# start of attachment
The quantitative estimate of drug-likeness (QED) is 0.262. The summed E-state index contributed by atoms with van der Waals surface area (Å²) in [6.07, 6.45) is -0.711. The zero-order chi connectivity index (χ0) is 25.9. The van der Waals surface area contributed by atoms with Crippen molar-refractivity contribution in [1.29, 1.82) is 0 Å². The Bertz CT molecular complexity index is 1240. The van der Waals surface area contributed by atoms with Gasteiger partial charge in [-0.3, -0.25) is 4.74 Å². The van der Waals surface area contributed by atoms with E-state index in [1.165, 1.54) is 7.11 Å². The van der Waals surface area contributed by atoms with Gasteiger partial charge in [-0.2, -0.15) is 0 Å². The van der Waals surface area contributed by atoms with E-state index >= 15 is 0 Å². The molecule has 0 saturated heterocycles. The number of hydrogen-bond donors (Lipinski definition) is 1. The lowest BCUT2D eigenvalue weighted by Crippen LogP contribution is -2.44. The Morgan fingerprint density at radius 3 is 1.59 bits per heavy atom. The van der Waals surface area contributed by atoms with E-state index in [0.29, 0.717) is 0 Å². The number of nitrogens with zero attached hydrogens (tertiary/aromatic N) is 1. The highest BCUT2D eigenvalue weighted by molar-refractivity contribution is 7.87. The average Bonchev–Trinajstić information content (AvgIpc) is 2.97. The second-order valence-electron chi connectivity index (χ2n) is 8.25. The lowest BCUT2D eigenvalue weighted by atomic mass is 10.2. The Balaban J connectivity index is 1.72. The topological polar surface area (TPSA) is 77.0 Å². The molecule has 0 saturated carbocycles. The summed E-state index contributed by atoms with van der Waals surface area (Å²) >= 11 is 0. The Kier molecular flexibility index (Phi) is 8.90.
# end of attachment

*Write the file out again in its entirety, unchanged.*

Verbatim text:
The quantitative estimate of drug-likeness (QED) is 0.262. The summed E-state index contributed by atoms with van der Waals surface area (Å²) in [6.07, 6.45) is -0.711. The zero-order chi connectivity index (χ0) is 25.9. The van der Waals surface area contributed by atoms with Crippen molar-refractivity contribution in [1.29, 1.82) is 0 Å². The Bertz CT molecular complexity index is 1240. The van der Waals surface area contributed by atoms with Gasteiger partial charge in [-0.3, -0.25) is 4.74 Å². The van der Waals surface area contributed by atoms with E-state index in [1.165, 1.54) is 7.11 Å². The van der Waals surface area contributed by atoms with Gasteiger partial charge in [-0.2, -0.15) is 0 Å². The van der Waals surface area contributed by atoms with E-state index >= 15 is 0 Å². The molecule has 0 saturated heterocycles. The number of hydrogen-bond donors (Lipinski definition) is 1. The lowest BCUT2D eigenvalue weighted by Crippen LogP contribution is -2.44. The Morgan fingerprint density at radius 3 is 1.59 bits per heavy atom. The van der Waals surface area contributed by atoms with E-state index in [0.29, 0.717) is 0 Å². The number of nitrogens with zero attached hydrogens (tertiary/aromatic N) is 1. The highest BCUT2D eigenvalue weighted by molar-refractivity contribution is 7.87. The average Bonchev–Trinajstić information content (AvgIpc) is 2.97. The second-order valence-electron chi connectivity index (χ2n) is 8.25. The lowest BCUT2D eigenvalue weighted by atomic mass is 10.2. The Balaban J connectivity index is 1.72. The topological polar surface area (TPSA) is 77.0 Å². The molecule has 0 saturated carbocycles. The summed E-state index contributed by atoms with van der Waals surface area (Å²) >= 11 is 0. The Kier molecular flexibility index (Phi) is 8.90.